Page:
My Week in Pictures

This post is long overdue, so have my apologies. The semester has been winding down and I’ve been busy with school work here. These are pictures from my week in Cape Town. We had about a week and a half off for Easter  break (March 28-April 8) so Anna, Laura, and I spent it in Cape Town. Laura’s school had 3 weeks off so she continued traveling while Anna and I returned to Grahamstown. Some of the places we visited were Kirstenbosch Gardens, Robben Island Museum, District 6 Museum, Table Mountain, Two Oceans Aquarium, the Victoria & Alfred Waterfront, Groot Constantia Wine Farm, the Slave Lodge, Cape Point, the Cape of Good Hope, and Haut Bay. Enjoy!

The ferry over to Robben Island

The ferry over to Robben Island


The historical Company Gardens

The historical Company Gardens in Cape Town


Inside the Slave Lodge Museum. During the early days of Cape Town, thousands of slaves were kept in this building in very inhumane conditions. It was later turned into a courthouse, and now it is a museum to honor the memory of the slaves and to draw attention to modern day slavery.


Fountain in the courtyard in the Slave Lodge


Marimba players at Kirstenbosch Gardens.


Mr. “Zo Zo”, a political prisoner in Robben Island for 14 years. He was arrested and detained for his participation in student protests in 1976. He and other ex-prisoners give tours of Robben Island. It was great hearing him speak about his time in Robben Island.


Nelson Mandela’s jail cell


Flowers at Kirstenbosch Gardens


Robben Island Maximum Security Prison


Protea on Table Mountain
The Protea is the national flower of South Africa


Penguins at Boulders Beach


Cape Town streets


Music store in Cape Town


Kirstenbosch Gardens


Zebra Crossing Backpackers, where we stayed for the week


Table Mountain


Table Mountain


Cape Point- the Southwestern most part of Africa


Cape Town


Kirstenbosch Gardens


Cape Point

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Surfing in SA

Hello Everyone!

Last weekend we went on another adventure with Freewalker to Jeffreys Bay. J-Bay is one of the surf capitals of the world and is home of the “perfect wave”. I caught a few waves myself in the freezing Atlantic Ocean. Before the surfing, we went quad biking (four wheeling) through a game park. Seeing rhinos, zebra, and giraffes up close without being in an enclosed vehicle was exciting to say the least. Other than the surfing and 4 wheeling, the weekend was pretty relaxed.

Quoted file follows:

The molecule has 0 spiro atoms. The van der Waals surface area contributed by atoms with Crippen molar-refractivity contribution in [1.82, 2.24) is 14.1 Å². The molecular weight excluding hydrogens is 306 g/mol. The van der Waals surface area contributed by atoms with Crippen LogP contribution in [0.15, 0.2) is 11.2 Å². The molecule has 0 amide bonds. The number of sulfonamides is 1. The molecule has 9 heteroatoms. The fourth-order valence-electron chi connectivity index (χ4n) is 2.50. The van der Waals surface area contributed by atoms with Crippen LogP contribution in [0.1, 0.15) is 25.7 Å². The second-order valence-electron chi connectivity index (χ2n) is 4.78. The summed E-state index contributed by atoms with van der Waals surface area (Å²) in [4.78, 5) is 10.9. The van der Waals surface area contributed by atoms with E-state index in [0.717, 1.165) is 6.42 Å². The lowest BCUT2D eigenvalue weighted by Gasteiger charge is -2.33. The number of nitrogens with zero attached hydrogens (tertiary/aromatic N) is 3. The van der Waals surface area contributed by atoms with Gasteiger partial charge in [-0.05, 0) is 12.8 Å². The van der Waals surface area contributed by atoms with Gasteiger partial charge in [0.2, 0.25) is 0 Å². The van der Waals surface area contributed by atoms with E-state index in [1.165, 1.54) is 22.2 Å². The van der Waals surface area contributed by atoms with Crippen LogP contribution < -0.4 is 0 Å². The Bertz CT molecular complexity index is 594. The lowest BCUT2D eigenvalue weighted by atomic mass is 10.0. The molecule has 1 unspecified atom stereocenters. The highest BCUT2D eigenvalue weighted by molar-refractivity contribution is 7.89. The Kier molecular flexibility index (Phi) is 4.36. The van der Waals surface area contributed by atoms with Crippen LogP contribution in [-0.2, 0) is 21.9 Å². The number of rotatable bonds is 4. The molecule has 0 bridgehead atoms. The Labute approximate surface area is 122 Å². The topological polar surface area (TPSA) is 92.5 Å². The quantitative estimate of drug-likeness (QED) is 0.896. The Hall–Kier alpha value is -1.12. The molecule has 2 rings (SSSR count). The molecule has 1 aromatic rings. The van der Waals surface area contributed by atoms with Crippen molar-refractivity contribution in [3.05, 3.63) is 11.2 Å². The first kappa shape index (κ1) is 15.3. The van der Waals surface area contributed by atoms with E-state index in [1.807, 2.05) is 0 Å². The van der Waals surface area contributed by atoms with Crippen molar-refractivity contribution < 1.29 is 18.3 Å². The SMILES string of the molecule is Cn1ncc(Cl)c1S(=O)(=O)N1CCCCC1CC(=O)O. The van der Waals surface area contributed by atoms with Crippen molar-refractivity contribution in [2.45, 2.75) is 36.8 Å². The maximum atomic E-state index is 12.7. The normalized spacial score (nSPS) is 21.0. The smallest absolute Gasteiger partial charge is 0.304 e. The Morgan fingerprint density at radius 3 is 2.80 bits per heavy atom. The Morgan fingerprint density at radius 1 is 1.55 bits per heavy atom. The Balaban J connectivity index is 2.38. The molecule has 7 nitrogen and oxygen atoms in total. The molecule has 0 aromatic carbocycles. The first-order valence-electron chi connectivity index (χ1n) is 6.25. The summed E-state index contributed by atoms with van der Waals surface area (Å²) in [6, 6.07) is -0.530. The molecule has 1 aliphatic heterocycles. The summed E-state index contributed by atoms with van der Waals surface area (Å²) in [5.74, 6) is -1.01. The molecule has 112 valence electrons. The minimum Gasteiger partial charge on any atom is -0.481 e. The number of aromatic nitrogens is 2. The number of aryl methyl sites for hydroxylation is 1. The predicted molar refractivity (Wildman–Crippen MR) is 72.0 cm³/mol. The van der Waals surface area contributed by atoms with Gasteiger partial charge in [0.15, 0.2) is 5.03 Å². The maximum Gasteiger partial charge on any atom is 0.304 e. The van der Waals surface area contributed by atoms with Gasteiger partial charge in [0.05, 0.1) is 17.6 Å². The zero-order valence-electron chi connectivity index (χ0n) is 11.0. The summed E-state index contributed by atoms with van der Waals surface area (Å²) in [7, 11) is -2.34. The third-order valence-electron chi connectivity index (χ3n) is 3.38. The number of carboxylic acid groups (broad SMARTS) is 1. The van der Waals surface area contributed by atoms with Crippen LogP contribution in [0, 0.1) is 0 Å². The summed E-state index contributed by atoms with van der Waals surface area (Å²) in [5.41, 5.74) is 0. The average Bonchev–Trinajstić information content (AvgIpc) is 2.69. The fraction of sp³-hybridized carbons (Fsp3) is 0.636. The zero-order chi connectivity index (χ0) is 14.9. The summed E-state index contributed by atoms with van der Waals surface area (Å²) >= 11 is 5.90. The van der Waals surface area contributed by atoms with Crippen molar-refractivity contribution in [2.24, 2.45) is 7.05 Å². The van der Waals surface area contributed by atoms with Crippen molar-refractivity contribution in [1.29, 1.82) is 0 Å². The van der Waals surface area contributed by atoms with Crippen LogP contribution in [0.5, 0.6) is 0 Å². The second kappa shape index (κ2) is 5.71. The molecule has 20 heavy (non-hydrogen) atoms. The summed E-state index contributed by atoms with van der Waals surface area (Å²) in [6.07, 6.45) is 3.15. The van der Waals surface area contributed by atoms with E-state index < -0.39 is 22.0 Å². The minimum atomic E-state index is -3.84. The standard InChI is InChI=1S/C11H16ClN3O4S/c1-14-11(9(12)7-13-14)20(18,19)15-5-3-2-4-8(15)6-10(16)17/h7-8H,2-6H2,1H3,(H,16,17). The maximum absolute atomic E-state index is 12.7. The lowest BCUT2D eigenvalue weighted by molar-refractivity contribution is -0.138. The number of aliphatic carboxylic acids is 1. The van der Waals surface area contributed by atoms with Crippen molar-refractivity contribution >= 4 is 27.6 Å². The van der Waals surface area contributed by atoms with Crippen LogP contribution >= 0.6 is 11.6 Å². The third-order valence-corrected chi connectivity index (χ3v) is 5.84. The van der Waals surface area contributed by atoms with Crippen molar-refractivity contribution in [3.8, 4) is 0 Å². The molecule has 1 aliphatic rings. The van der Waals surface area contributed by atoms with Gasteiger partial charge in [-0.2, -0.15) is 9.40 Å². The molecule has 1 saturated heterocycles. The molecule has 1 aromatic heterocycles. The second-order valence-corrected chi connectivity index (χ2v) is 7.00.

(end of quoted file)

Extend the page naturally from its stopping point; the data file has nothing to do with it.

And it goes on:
The pictures provided in this post are all courtesy of Murray Luscombe with Freewalker South Africa. He takes us on all our excursions and captures moments on photos. Freewalker trips with Murray are great because he doesn’t treat us like tourists being escorted around town, but rather like old friends who have come for a visit.

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Safari Time!

Last weekend my roommates and I went on a game drive at Kwantu Game Reserve. We were with a great guide, Lucas. He drove us around the reserve for 3 hours as we searched for the wildlife in the park. We saw white rhinos, lions, giraffes, wildebeest, ostriches, zebras, and more. Here are some pictures!

PS- My posts may come more infrequently now because I don’t want to use up too much of our Internet allowance, but I promise to share pictures!










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Adrenaline Rush

Hello friends!

I know it’s been a while since I’ve updated my blog. So much has happened in the last two weeks! Weekend before last, we took a trip with Freewalkers to Plettenberg Bay which was an incredible experience.

On Friday, we went to PE to meet up with our adventure guide and the others who were going on the trip. Our first stop was bungee jumping at the Bloukrans Bridge: the world’s highest bungee jump. I thought I would be afraid, but I was completely calm. Words can’t explain the feeling of jumping off of a 217 meter bridge.

After that, we went snorkeling with about 4,000 seals. It was so exciting see them swim right past us in the water. I’m definitely not an animal person but I truly had a blast.

Early Saturday morning we went cage diving with great white sharks. The guides in charge of the dive would throw bait in the ocean to attract the sharks while we were in cages attached to the boat. A few times the sharks ran into the cage and rattled us a bit, but it was exciting nevertheless.

Saturday afternoon we visited Monkeyland and Birds of Eden where we saw various species of monkeys and birds up close and personal.

That weekend was one of the highlights of my time in South Africa for sure! I can’t wait for more adventures and adrenaline.



Bloukrans Bridge. I can’t believed I jumped from here.


Fear is temporary. Regret is forever.







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UA in PE


The view from where we had lunch at The Mediterranean Seafood House

Hello friends! This weekend was one of the more exciting ones we’ve had since being here. Anna and I were


Humansdorp track meet

two of the chaperones for the track team. There was a district meet in Humansdorp (about 2 hours from Grahamstown) and about 10 of our girls competed; a few of them placed in the top 3 within their events so that was very exciting! In Humansdorp, everything was very Afrikaans, which is very different from Grahamstown where there is a pretty even distribution of Xhosa and Afrikaans speakers.